It’s canning season.
You know what that means, don’t you? It means that, all across the country, people are taking perfectly good fruit, cooking all the nutrition out of it, adding unconscionable amounts of sugar, and putting it in cute little jars.
Count me in!
It’s a sickness, canning. The lure of a pantry full of jars with home-grown ingredients and home-made labels is irresistible even when there is a perfectly good freezer just one flight down. Even when you still have a goodly supply of last year’s jam, or chutney, or relish. We all know that no home is complete without enough maraschino cherries to see you through Armageddon.
There are some people in the great state of Washington who understand. They’re the Washington State Fruit Commission, and they are guilty of fostering an epidemic of the canning sickness. A while back, they got in touch with me and a bunch of other people already diseased and asked us if we wouldn’t like a nice box of perfect Washington State stone fruit in return for spreading the contagion.
Oh, sure, they didn’t call it ‘spreading the contagion.’ They called it ‘being a Canbassador,’ and they set up an entire website with tasty recipes to suck you in. But you and I know it comes to the same thing.
Count me in!
Filling that big pot with water and cleaning all those jars puts you at the top of a very slippery slope . If you don’t keep the impulse in check, pretty soon you find yourself in the kitchen for the third straight day, unshowered, canning anything that’s stopped moving. And then, when you finally do come up for air, you find you could keep the Indian subcontinent in plum jam for at least a year.
This is why friends don’t let friends can alone.
When I got my box of peaches, nectarines, and plums, the first thing I did was call my friend Christl.
Those of you who come here often know that Christl is the best gardener of my acquaintance. She’s of my parents’ generation, and grew up in southern Germany during the Second World War, when food wasn’t so easy to come by. She and her husband, Al, have done a lot of the things Kevin and I do, and she knows what it is to raise chickens, keep bees, or grow mushrooms.
And she knows how to can. In fact, she and Al know how to do just about everything food-related, and Kevin and I barter with them all year. She grows our tomato seedlings, we bring them fresh fish. We keep them in eggs, they keep us in asparagus. She gives us pickles, Kevin picks them out some oysters.
Christl is always game for a trade, and when I asked if she wanted to come help can in return for a portion of the proceeds, I knew what she’d say.
Yes, of course.
There is a world of difference between canning by yourself and canning with a friend. There is someone to help with all the cleaning, peeling, and slicing. There is someone to suggest that it would be better with a little more allspice. There is someone to say, “Enough!” before you get to that three-day mark.
You break out the canning equipment when you have a lot of something. And your friend breaks out the canning equipment when she has a lot of something. Something different from what you have, usually. So you can stay at your house, can alone, and eat nothing but peach preserves all year while she stays at her house, cans alone, and eats nothing but cherry compote all year, or you can can together and split the proceeds.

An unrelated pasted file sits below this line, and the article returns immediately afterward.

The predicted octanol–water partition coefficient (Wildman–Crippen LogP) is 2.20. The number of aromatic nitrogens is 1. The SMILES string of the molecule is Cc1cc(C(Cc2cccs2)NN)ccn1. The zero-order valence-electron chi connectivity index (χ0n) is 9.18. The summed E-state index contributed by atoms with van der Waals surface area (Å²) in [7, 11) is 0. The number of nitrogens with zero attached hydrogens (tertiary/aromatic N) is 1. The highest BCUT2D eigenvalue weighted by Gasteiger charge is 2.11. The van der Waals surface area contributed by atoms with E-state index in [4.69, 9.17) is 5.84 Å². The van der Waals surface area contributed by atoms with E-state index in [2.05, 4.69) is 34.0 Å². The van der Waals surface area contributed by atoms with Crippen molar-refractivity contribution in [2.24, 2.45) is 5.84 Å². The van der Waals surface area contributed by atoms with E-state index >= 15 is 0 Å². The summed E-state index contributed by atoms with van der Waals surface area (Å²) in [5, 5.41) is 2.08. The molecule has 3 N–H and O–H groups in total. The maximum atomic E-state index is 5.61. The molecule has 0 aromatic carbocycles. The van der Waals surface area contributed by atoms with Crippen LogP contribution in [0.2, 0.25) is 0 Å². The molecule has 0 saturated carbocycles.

Really, now, is that a difficult choice?
The Washington State Fruit Commission box was at least twenty pounds of fruit, plenty to go around. Christl and I made a big batch of, if I may say so, beautiful spiced peaches and nectarines (recipe below). Then Al used the few peaches that were left to make a syrup that he combined with brandy. I cooked the plums, tossed in the peach solids that Al had drained from his syrup, and made jam. Kevin sampled and supervised.
Yes, I can can responsibly. I just need a little help.
(Makes about 6 quarts)
15 lbs peaches and/or nectarines
10 c. water
5 c. sugar
12 allspice berries, crushed
10 cloves, crushed
1 t. ground black pepper
Sterilize 6 quart and 12 pint jars (or a combination) and lids. I do this in boiling water, but you can use a dishwasher. (There are excellent, detailed sterilizing instructions on the Washington State Fruit Commission site, SweetPreservation.com.)
Peel the fruit by blanching it in boiling water long enough to loosen the skins, and then transferring it to a bowl of cold water. The time it takes varies; try thirty seconds and, if that doesn’t work, try a little longer until you find the right time. Slip off the skins. (This step is optional for nectarines.)
Prepare a bowl of cold water with about a tablespoon of lemon juice in it. Cut the fruit into halves or quarters, and put them in the lemon water so they won’t discolor. Discard the pits, of course.
Combine the water, sugar, and spices in a bowl (the 2:1 water:sugar ratio is a medium syrup), and bring to a boil.
Drain the fruit and pack it in the sterilized jars. Pour the syrup in (use a strainer to catch the spices), leaving about ½ inch of headspace. Put the lids on, and boil in water bath – 20 minutes for pints, 25 minutes for quarts.